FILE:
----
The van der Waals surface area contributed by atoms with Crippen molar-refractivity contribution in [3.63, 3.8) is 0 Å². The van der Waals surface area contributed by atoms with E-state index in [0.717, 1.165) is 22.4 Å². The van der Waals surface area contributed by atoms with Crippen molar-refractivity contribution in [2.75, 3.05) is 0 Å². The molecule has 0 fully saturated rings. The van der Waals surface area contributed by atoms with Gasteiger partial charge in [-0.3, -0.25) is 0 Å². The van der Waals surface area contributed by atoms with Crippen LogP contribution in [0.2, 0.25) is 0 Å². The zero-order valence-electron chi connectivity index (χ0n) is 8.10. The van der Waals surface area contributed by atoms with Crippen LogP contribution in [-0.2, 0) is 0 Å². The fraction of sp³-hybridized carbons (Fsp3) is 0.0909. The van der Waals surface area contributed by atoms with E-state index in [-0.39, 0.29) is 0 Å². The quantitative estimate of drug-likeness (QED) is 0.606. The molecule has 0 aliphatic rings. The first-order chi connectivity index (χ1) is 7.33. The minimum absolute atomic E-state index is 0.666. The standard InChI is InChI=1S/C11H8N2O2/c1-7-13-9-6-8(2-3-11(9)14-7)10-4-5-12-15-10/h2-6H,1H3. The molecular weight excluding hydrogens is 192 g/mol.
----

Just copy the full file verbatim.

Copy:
The van der Waals surface area contributed by atoms with Crippen molar-refractivity contribution in [3.63, 3.8) is 0 Å². The van der Waals surface area contributed by atoms with E-state index in [0.717, 1.165) is 22.4 Å². The van der Waals surface area contributed by atoms with Crippen molar-refractivity contribution in [2.75, 3.05) is 0 Å². The molecule has 0 fully saturated rings. The van der Waals surface area contributed by atoms with Gasteiger partial charge in [-0.3, -0.25) is 0 Å². The van der Waals surface area contributed by atoms with Crippen LogP contribution in [0.2, 0.25) is 0 Å². The zero-order valence-electron chi connectivity index (χ0n) is 8.10. The van der Waals surface area contributed by atoms with Crippen LogP contribution in [-0.2, 0) is 0 Å². The fraction of sp³-hybridized carbons (Fsp3) is 0.0909. The van der Waals surface area contributed by atoms with E-state index in [-0.39, 0.29) is 0 Å². The quantitative estimate of drug-likeness (QED) is 0.606. The molecule has 0 aliphatic rings. The first-order chi connectivity index (χ1) is 7.33. The minimum absolute atomic E-state index is 0.666. The standard InChI is InChI=1S/C11H8N2O2/c1-7-13-9-6-8(2-3-11(9)14-7)10-4-5-12-15-10/h2-6H,1H3. The molecular weight excluding hydrogens is 192 g/mol.